For more than a century, American boys have looked to scouting as way to enjoy outdoor activities and develop new skills. However, legal claims and documents obtained from the Boy Scouts of America (BSA) have shown that many youths were sexually abused by troop leaders and other adult volunteers in positions of authority. Perhaps even more shocking, BSA executives knew for years about the predators yet failed in most cases to notify law enforcement.
BSA officials have confirmed that the group is considering filing for Chapter 11 bankruptcy in the face of numerous lawsuits, legal fees and insurance costs. Various current and looming issues relating to sexual abuse claims have put the organization’s solvency at risk:
- The “ineligible volunteer” files — The crippling litigation has been enabled in part by the release of the BSA’s detailed records identifying scout leaders and other adult volunteers who were credibly accused of abusing troop members and permanently barred from the organization. A lawsuit in Oregon led that state’s highest court to order the release of these “ineligible volunteer” files covering a period of 20 years. Since then, other cases have expanded the discovery of records that reflect BSA’s awareness of sexual predators among its leaders.
- Litigation against BSA and affiliates — Hundreds of claims have been filed against BSA and some settlements have exceeded $10 million. Moreover, BSA is engaged in litigation with its insurers about whether judgments and settlements should be indemnified given that the organization knew about the abuse and didn’t prevent it. Even religious groups formerly affiliated with the Boy Scouts, such as the Mormon Church, have been sued.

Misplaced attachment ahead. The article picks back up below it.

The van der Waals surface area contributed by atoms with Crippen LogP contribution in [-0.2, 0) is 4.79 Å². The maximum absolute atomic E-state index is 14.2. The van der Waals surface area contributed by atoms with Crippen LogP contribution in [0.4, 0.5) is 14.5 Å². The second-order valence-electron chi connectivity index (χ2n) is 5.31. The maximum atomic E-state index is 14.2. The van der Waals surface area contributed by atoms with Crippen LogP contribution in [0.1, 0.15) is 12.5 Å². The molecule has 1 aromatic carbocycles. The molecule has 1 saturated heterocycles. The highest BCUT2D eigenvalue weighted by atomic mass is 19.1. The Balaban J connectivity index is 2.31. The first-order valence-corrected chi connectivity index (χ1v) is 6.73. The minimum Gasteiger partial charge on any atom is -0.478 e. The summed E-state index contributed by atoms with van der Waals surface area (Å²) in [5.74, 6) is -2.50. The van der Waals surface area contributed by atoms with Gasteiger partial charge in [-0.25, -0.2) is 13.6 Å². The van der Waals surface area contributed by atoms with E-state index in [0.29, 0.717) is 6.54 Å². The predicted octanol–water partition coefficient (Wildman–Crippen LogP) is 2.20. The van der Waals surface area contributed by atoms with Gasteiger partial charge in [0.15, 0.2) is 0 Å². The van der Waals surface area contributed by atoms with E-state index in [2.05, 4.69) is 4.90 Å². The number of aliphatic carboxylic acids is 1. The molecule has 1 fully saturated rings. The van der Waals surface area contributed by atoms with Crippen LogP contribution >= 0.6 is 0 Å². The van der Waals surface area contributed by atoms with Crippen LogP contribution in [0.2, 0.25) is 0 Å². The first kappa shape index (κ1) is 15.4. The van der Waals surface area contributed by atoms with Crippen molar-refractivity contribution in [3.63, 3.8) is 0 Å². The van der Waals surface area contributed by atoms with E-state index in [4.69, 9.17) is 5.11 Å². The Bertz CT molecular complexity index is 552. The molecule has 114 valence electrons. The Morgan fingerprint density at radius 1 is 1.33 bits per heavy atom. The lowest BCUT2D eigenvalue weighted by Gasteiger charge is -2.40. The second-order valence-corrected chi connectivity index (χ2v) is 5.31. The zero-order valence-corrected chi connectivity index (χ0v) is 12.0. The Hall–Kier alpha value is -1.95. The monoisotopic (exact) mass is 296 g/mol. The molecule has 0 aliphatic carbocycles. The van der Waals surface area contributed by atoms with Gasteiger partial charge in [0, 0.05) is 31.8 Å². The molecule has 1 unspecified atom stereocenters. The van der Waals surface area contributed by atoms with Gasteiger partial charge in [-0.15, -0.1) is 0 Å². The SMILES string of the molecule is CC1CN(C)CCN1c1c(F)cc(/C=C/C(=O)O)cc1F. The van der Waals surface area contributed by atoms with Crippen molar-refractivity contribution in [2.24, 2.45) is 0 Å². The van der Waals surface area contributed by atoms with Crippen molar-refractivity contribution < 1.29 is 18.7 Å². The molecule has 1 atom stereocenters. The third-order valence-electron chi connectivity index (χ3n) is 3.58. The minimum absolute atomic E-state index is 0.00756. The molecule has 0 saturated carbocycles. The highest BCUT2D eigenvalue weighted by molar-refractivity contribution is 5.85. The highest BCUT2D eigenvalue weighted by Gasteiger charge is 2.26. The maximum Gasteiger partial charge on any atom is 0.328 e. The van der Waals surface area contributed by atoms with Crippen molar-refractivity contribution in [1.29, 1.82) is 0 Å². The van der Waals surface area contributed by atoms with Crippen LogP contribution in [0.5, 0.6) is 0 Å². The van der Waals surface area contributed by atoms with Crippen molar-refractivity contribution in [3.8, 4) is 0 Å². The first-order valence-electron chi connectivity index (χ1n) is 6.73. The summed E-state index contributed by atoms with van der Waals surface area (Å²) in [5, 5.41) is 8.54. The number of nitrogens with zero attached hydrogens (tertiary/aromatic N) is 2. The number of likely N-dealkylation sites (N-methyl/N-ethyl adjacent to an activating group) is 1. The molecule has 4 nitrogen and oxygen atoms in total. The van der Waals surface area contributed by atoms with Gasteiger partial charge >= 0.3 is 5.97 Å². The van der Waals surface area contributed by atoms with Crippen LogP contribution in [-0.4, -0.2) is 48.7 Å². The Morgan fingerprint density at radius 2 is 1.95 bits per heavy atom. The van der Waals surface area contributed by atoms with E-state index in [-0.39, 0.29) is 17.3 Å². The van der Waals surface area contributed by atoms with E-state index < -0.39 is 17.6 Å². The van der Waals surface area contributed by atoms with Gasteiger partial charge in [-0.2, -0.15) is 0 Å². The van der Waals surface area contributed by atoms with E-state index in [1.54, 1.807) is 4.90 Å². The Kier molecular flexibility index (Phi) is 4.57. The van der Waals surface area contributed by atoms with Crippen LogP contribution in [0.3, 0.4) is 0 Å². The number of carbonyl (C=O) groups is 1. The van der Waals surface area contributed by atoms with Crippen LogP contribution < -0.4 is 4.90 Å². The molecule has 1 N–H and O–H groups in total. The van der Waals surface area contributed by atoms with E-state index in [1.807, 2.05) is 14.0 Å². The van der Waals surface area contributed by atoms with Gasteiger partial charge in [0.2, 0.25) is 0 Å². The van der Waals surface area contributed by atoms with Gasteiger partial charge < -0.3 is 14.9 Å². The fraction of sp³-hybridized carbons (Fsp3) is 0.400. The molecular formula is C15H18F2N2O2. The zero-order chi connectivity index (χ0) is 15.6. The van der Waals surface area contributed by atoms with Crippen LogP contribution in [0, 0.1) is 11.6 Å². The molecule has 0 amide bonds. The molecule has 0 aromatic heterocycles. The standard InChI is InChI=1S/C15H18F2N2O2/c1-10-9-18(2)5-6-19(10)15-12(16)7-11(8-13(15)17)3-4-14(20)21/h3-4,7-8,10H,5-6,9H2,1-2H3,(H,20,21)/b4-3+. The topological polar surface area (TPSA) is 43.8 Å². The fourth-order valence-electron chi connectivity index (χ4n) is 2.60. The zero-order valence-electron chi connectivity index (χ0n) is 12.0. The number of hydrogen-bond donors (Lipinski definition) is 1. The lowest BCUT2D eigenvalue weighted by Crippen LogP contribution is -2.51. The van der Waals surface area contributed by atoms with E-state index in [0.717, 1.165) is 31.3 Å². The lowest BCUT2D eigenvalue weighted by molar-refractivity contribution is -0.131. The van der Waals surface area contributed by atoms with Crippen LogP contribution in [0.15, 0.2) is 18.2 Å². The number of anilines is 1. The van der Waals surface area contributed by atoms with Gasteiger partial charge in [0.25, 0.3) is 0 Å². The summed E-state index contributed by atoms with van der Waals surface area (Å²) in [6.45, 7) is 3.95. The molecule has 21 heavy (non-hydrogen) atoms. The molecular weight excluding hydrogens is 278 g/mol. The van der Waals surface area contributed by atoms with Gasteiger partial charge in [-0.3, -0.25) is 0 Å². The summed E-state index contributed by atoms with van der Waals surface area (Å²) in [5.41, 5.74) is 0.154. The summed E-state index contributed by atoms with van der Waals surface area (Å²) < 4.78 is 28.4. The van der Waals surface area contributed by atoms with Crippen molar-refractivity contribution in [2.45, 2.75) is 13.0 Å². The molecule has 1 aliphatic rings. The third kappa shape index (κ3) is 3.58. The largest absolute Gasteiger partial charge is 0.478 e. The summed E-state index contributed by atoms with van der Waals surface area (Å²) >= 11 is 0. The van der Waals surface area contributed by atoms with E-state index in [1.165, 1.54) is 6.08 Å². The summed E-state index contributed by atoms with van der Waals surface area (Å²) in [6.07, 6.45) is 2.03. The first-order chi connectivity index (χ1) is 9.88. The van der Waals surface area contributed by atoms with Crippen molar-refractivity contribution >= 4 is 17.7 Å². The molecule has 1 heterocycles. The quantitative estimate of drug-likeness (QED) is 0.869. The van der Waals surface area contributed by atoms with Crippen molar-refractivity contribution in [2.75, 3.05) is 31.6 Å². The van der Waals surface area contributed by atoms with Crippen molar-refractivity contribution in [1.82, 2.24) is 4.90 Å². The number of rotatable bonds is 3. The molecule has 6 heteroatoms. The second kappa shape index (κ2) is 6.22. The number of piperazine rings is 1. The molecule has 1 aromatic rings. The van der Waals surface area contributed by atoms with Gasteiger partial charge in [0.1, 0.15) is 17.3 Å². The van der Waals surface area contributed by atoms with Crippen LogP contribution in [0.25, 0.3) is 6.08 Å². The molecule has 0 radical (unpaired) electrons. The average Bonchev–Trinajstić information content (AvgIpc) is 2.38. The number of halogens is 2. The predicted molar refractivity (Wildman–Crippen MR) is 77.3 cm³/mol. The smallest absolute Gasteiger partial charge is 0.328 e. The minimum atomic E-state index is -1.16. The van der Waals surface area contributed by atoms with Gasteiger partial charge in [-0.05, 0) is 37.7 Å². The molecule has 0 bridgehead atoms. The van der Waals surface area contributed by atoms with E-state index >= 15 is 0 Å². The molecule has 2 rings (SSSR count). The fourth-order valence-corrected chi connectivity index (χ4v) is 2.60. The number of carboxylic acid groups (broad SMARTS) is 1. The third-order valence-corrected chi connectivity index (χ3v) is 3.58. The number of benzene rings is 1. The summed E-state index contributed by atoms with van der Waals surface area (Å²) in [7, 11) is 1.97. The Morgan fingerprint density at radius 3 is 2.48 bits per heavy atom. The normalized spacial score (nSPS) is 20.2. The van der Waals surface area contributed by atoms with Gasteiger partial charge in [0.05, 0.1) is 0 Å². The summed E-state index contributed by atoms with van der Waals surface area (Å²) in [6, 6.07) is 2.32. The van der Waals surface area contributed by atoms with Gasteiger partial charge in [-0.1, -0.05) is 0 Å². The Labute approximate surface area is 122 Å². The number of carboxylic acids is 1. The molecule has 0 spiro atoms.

- Statute of limitations reform — New York’s passage of the Child Victims Act, which allows survivors to file civil claims until age 55, intensifies the threat of further BSA liability. Other states have already enacted, or are considering reforming their statutes of limitations to give older sexual abuse victims a chance at justice. The possibility of more payouts under these laws, combined with the documentation that has been released, might be part of the reason why BSA recently revamped its program by allowing girls to join.
Should the BSA file for bankruptcy protection, victims might lose their ability to obtain a fair financial recovery. Consulting with an attorney who understands the law and latest developments in child sexual abuse litigation will help you understand your options.
Barasch McGarry Salzman & Penson advises New Yorkers who were sexually abused as children by Boy Scout volunteers, clergy members, teachers and others who exercised control over them. Please call us at [ln::phone] or contact us online to schedule a free consultation.